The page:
Mushroom cultivation empowers women in Tripura

Agartala, November 6: There was a time when mushrooms were shunned in the local markets of Tripura. Blame it on the look and feel, it’s often been compared to poisonous mushrooms. On the contrary, today, mushrooms of different kinds have not only made their way into people’s daily plate, but this product of progressive agriculture is also recognized as a tool to empower women in villages.

Tripura Bio-technology Council, which has been actively working to converge innovative findings with everyday life to create sustainable models for rural development, recently launched its new project called “Mushroom Hamlet”.

As its name suggests, the women beneficiaries of these villages had been trained in mushroom cultivation with the double objective. The main reason behind this project was to ensure that people in the villages eat healthy and nutritious food. Today, mushrooms are proven to be one of the nutrient-dense foods available in the market.

The second but crucial point was to train the women, so that they would be able to do something on their own. “Anything extra could be easily sold in the market and if a person wants to grow the product on a commercial scale, they should know the pros and cons. With this in mind, we started the project and so far , eight villages were adopted under the special program.In each of the villages, 20 beneficiary women were selected by the local elected bodies and they received mushroom spawn, a cash grant of Rs. purchase of bullets and other forms of technical assistance from the department,” an official said.

One such mushroom hamlet is Brajalal settlement area which falls under Surjyamani Nagar Gram Panchayat of West Tripura district. Located in the suburbs of the city of Agartala, the village still seems far from the dominant urbanization. The men depend mainly on manual labor and agriculture for bread and butter, except for a few interval stores and the women manage the household chores. The mushrooms that grew in this village somehow gave the housewives confidence that they too had something to contribute to the family.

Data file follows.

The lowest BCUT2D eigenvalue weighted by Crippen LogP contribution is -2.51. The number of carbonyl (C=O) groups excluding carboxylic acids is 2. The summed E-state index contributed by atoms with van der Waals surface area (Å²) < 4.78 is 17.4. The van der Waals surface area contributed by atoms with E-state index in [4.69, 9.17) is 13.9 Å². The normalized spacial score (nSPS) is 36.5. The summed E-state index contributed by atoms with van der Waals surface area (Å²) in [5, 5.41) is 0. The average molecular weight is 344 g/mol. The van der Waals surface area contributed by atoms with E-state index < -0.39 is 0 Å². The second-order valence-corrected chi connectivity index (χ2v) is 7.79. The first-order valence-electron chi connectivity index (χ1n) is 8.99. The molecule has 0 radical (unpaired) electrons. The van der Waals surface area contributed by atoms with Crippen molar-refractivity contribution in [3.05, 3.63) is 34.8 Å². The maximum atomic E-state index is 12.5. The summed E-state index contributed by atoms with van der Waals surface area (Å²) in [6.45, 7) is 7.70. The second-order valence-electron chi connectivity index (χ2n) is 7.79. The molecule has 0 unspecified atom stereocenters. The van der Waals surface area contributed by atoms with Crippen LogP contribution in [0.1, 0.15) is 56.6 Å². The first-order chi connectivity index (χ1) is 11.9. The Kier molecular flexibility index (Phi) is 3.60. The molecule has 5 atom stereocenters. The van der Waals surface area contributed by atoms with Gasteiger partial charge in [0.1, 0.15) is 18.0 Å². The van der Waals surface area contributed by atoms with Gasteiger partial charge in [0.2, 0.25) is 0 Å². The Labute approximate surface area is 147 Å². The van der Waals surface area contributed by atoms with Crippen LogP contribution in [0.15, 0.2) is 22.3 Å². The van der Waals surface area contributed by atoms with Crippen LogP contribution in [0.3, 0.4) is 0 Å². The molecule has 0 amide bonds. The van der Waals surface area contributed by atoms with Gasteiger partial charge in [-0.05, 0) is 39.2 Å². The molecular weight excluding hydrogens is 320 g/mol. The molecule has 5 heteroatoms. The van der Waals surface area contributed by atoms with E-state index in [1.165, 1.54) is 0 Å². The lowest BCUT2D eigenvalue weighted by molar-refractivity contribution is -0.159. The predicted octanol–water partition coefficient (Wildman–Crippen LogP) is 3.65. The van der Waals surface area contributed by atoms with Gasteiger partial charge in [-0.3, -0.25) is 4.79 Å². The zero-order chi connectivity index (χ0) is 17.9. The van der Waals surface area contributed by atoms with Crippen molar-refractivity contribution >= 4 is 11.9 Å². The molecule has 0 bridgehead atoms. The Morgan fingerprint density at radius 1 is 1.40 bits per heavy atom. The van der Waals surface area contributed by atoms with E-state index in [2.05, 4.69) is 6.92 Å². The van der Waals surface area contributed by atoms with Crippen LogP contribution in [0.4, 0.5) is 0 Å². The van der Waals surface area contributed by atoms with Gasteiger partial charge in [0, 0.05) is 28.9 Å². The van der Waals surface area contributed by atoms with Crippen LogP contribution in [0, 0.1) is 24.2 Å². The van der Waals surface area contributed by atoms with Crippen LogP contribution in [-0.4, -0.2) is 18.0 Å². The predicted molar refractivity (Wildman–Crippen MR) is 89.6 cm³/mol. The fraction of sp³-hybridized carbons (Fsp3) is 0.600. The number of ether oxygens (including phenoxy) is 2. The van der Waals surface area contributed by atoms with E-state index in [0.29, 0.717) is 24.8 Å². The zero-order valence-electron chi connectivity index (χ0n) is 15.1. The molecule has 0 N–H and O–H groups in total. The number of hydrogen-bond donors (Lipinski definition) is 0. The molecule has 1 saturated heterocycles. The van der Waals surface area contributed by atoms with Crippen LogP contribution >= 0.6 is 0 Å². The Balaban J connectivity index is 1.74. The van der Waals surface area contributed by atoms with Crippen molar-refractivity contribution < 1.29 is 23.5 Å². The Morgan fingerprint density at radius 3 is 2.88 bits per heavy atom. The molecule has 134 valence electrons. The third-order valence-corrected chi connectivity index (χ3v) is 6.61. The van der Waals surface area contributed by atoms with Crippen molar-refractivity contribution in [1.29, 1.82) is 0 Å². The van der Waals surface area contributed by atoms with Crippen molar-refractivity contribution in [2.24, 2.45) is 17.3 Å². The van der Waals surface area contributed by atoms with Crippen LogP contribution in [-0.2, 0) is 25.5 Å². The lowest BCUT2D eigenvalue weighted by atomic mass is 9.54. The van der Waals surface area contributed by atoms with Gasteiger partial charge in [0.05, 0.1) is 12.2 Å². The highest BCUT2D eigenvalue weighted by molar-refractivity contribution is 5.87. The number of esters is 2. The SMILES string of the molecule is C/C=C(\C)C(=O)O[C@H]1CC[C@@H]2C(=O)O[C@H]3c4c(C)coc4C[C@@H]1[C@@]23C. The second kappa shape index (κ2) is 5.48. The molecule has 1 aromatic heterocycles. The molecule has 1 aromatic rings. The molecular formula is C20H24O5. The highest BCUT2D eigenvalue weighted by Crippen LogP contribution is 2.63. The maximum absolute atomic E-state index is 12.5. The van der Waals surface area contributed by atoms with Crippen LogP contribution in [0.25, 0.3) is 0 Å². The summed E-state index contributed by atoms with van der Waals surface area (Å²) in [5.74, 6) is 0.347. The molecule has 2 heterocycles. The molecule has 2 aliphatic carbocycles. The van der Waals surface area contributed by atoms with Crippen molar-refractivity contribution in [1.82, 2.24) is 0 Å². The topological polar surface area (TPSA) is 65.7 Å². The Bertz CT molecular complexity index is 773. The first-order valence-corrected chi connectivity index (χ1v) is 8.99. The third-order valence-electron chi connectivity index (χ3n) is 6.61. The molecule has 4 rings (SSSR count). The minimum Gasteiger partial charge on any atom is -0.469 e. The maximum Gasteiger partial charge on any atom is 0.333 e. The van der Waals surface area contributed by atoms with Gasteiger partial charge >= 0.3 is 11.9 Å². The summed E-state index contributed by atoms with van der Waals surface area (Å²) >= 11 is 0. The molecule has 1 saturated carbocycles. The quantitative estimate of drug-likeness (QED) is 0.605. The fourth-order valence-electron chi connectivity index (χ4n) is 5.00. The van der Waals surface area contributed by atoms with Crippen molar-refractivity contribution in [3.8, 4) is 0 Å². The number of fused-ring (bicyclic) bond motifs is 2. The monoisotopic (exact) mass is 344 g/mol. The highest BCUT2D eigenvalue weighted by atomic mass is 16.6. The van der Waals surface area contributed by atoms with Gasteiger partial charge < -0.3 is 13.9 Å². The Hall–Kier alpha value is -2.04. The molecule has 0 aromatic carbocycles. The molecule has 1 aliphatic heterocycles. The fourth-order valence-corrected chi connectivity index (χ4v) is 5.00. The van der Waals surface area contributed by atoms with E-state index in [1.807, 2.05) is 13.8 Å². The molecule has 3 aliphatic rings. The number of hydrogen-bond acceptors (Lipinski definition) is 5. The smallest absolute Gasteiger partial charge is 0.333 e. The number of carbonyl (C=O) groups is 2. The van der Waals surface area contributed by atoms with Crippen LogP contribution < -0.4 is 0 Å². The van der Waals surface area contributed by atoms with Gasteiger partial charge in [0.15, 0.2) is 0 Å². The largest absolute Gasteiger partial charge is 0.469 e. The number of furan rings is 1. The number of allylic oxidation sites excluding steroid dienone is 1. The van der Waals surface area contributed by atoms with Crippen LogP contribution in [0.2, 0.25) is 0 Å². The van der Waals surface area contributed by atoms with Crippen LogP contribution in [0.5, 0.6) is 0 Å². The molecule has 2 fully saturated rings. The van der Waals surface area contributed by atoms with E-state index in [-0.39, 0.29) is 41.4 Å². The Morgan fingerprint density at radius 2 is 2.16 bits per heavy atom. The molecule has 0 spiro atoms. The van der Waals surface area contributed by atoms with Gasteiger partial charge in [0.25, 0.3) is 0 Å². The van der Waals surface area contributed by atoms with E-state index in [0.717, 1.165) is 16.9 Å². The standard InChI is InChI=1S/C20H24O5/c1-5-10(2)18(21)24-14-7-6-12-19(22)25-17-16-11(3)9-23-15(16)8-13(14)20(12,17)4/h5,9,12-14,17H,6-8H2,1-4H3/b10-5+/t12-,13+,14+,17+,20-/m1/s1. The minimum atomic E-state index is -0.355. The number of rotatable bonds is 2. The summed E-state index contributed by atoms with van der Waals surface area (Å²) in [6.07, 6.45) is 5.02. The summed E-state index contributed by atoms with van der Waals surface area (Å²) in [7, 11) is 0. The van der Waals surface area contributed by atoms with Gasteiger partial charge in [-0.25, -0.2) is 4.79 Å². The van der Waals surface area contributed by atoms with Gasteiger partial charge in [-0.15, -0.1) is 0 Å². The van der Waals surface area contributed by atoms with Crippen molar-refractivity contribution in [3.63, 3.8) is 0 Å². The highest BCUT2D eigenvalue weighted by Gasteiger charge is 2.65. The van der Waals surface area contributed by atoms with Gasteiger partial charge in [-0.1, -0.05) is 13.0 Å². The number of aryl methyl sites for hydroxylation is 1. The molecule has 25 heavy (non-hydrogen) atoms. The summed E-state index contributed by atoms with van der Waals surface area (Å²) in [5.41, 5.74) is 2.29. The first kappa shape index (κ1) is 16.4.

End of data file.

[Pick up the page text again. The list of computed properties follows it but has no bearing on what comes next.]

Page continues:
Chief Pachayat, also a woman – Bhiva Sarkar Das – and a beneficiary of the program believes that every village in the state should be included in the project. “The women under my Panchayat are very happy after receiving training on mushrooms. They now grow mushrooms without any problem and use it to feed their children. If the production is surplus, it is sold in the market because the mushrooms are very popular these days. The stigma is long gone,” Das said.

Gouri Rani Majumder, another beneficiary from the village, said, “The Tripura Bio-technology Council has been distributing mushrooms to us for a year. They also help us financially. The only thing we need to do is invest our time and hard work to ensure that the spawns grow into full-fledged mushrooms”. Asked about the product, she replied, “We use it for home consumption. Sometimes, if someone comes to ask for mushrooms, we also sell”.

Similar was the response from others like Sima Rani Das and Laxmi Sarkar who had been growing mushrooms for a year. The Biotechnology Council also gave 20 filters to the villagers.

About Keneth T. Graves

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